Study: LGBT Supportive Policies Lead to Economic Gains
A new study released by the Williams Institute, a think tank at UCLA’s School of Law, claims that workplaces that have LGBT-friendly inclusive policies are having better business-related results.
If LBGT-supportive policies are put into effect at a work place, there is greater job commitment, improved workplace relationships, more job satisfaction, and better health outcomes for LBGT employees, according to the 36 studies compiled for the research.
Specifically in the LGBT community, the study says that if policies protecting LBGT members are in place, LBGT employees will work without fretting about having to conceal their orientation or identity in fear of discrimination. Research from the study also shows that LBGT employees who can be open at work will tend to be psychologically healthier.
According to the Center for American Progress Action Fund, there are 31 states and Washington D.C. that have non-discrimination laws in place for sexual orientation and only 23 states and D.C. with non-discrimination laws for gender identity. A few of these states do have religious exemptions however, meaning that LBGT members can still be turned down for jobs due to their sexual orientation or identity. There are currently no federal laws that give any non-discrimination protection to LBGT members in the workplace.
Not only does the study suggest that policies pushing for LBGT equality in the work place help those who identify as such, but could also prove to be wise to support for many kinds of businesses. The Williams Institute study goes on to say that if LBGT non-discrimination protections are used, than businesses will benefit with happier employees and potentially positive economic outcomes.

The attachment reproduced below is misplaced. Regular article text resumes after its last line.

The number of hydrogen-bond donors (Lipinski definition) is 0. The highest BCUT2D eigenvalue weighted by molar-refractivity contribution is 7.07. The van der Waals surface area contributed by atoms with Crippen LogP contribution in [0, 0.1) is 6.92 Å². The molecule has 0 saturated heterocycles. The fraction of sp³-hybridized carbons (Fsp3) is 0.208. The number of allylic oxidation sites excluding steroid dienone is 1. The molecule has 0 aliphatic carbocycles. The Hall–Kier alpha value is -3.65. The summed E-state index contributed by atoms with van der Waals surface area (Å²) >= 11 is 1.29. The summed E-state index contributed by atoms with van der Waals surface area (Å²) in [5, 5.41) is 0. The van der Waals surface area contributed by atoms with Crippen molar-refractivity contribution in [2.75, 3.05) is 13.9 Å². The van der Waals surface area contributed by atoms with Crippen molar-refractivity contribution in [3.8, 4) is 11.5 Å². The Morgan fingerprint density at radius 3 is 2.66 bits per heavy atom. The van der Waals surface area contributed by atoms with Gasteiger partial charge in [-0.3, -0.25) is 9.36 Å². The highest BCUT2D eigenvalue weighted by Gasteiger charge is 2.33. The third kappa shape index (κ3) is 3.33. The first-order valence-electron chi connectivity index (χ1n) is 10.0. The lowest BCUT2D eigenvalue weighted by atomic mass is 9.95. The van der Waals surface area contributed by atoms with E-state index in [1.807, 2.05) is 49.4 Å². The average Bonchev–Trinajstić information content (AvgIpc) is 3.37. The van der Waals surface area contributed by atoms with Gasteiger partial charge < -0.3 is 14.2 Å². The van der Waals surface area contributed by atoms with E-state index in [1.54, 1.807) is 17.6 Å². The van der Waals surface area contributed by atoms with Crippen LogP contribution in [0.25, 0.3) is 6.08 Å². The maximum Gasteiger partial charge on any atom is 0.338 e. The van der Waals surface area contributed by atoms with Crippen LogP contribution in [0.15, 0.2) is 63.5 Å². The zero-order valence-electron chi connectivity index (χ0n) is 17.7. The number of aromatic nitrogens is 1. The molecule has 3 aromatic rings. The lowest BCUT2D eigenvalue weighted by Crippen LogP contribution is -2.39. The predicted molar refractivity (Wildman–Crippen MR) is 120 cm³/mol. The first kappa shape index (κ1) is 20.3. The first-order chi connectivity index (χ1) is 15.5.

Though a marginal increase in health insurance costs are associated with expanding policies to include sexual minorities, The study found the impact to be “well under than 1% of an increase in health care cost for the typical firm.” Some expenditure can be curtailed as well if companies voluntarily make their own LBGT non-discrimination rules. If company guidelines are in place to be non-discriminatory, they can avoid litigation cost if they are found to be in non-compliance with any kind of state or federal laws.
Other economic gains found in the study vary. Greater access to new customer bases and a possible increased demand for company stocks could occur thanks to the new inclusive policies these businesses could adopt.
While the new report shows a lot of promise in the battle for LBGT equality in the work place, there have been other recent ups and downs for LBGT members and its supporters.
Virginia currently has no protections for LBGT individuals in public, state-employment, let alone in the private sector. SB 701, a bill that would have prohibited discrimination in state employment based on sexual orientation, was the most recent attempt to provide these protections in VA. The bill failed to make it out of a House Committee earlier this year.
WASHINGTON – A majority of LGBT workers nationwide are closeted on the job, according to a study released Wednesday by the Human Rights Campaign Foundation, the educational arm of the HRC. The report, “The Cost of the Closet and the Rewards of Inclusion,” surveyed over 800 LGBT workers across the country and included an added survey of non-LGBT workers. [...]May 9, 2014
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